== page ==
Coordinating with remote workers can be challenging, especially if you're not accustomed to it. Here are some best practices.
As the deadly coronavirus continues to spread worldwide, organizations are looking to keep employees healthy and businesses running. With China at the forefront of the outbreak, many Chinese businesses are mandating employees either not work or work from home.
SEE: Managing remote workers: A business leader's guide (free PDF) (TechRepublic)
However, the coronavirus isn't limited to China. Confirmed cases of the disease have been identified in Australia, Canada, India, Singapore, the US, the UK, and more, leading businesses around the world to institute travel restrictions and special working conditions of their own.
The CDC's interim guidance for business response recommended companies encourage employees at risk of exposure to take sick days; perform routine environmental office cleaning; and institute more flexible work arrangements.
One of the most popular options tech companies in particular are using is remote work.
"We're definitely seeing people go to remote work as a way to hopefully keep their employees safe and healthy, stop the spread of this virus, and maintain business continuity at the same time," said Brie Reynolds, career development manager and coach at FlexJobs.
While this option is both viable and valuable on the health front, it can be difficult for managers unfamiliar with managing remote workers.
The lack of face time in the office matters, especially for individuals who have only worked in office settings, said Brian Kropp, chief of research in Gartner's HR practice.
"When you're in the same physical space as someone, the amount of knowledge that's shared over the water cooler with people you happen to bump into goes away," Kropp said. "There's no virtual office cooler."
"We don't realize how much emphasis we place on people being physically present as evidence that they're working," Reynolds said. "So when you're managing a team that's working from home, you can't actually see people at their desks, presumably working."
Working from home does not equate to not working, but it does cause people to work differently. This difference is something managers need to recognize and adjust for, Reynolds added.
3 tips for managers
From the beginning, managers must communicate their expectations for remote workers or employees working from home, Reynolds said.
"You have to be proactive about your communication and, as a manager, really set the stage for people to be able to communicate openly so that people don't shut down and assume that they shouldn't bother other people," Reynolds said.
The manager should begin by establishing how they want to communicate, if there are organized times they want to communicate, and what they expect each day.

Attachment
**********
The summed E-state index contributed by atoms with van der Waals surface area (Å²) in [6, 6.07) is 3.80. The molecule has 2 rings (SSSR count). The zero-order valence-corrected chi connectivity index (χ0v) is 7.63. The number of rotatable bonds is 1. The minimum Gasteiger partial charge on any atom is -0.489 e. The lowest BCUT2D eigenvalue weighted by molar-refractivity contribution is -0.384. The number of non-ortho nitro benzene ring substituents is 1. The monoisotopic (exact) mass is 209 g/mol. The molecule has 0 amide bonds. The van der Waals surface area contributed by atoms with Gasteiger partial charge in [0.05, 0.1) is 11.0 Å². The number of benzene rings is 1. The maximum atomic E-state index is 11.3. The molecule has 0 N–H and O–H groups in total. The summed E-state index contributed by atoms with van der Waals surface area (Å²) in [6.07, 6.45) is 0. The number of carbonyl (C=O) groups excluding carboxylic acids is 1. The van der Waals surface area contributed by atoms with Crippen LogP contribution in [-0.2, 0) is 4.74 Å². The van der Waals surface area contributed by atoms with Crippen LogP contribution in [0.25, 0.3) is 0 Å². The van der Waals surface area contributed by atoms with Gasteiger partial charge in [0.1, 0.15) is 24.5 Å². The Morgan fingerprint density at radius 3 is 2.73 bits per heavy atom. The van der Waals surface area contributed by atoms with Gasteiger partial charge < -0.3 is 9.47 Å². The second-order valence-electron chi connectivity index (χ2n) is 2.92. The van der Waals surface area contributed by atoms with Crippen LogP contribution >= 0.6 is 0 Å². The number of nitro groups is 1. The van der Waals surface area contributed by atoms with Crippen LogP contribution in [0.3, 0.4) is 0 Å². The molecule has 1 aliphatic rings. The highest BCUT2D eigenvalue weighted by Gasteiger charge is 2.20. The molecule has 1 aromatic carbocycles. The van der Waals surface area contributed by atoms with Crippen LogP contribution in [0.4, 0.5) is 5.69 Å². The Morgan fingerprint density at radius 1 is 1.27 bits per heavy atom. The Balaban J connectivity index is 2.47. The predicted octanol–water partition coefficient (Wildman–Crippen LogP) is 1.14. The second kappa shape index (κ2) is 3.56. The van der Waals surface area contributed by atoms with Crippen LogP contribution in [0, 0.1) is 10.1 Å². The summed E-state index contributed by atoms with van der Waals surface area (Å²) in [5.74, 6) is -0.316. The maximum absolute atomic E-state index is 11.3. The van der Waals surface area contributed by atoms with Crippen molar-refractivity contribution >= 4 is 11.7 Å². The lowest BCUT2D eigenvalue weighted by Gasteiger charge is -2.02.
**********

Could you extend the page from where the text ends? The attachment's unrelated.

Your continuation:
Managers must intentionally design ways to communicate to all of their employees, but especially the employees they don't normally see every day, before working from home was ever in place, Kropp said.
SEE: Working remotely: A professional's guide to the essential tools (free PDF) (TechRepublic)
"There's a second group of employees who you manage but you don't interact with every day," Kropp said. "When you're in the same office, you'll naturally bump into them and chat with them while you're getting coffee or while you're leaving, whatever it might be."
But if those individuals work from home and you stop bumping into them, you might let them slip through the cracks. It's up to the manager to create set times to speak with those individuals and catch up, Kropp added.
Building upon the misconception that working from home means you aren't working, managers must trust that their employees are doing their jobs, even if they can't see them, Kropp said.
"One of the things that often happens when you're managing employees who are working remotely for the first time, is that your assumption is if I can't see them working, then they're probably not working," Kropp said.
If an employee takes a little longer to respond to an email, the manager shouldn't automatically assume it's because they aren't working. They need to think the best of their employees and consider that they could be working on other tasks, Kropp noted.
Just because a part of your workforce might work from home, that doesn't mean they aren't a part of the team. Managers should make an effort to include remote workers, Kropp said.
With this unexpected virus outbreak, the employees asked to work from home probably never expected to be remote workers. While remote work has its benefits, it can be lonely.
Reynolds suggested including remote workers on in-office meetings via video call. Managers could even make a point to schedule weekly meetings that include a video call with people in-office and people at home, she said.
If managers decide to allow video calling on normal in-office meetings, Kropp said to be sure and give those on the phone a chance to speak. This inclusiveness makes the employees working from home feel like they are still involved.
"The overarching theme for all of this is that if you're a manager and you're starting to manage remote employees, either because there's a pandemic or your work is changing, you can't rely on chance to build a relationship," Kropp said.
"You have to be intentional about building a relationship and you have to dedicate the time and space to make sure the relationship is occurring," he added.
For more, check out Coronavirus: How companies can handle employee travel in wake of deadly virus on TechRepublic.
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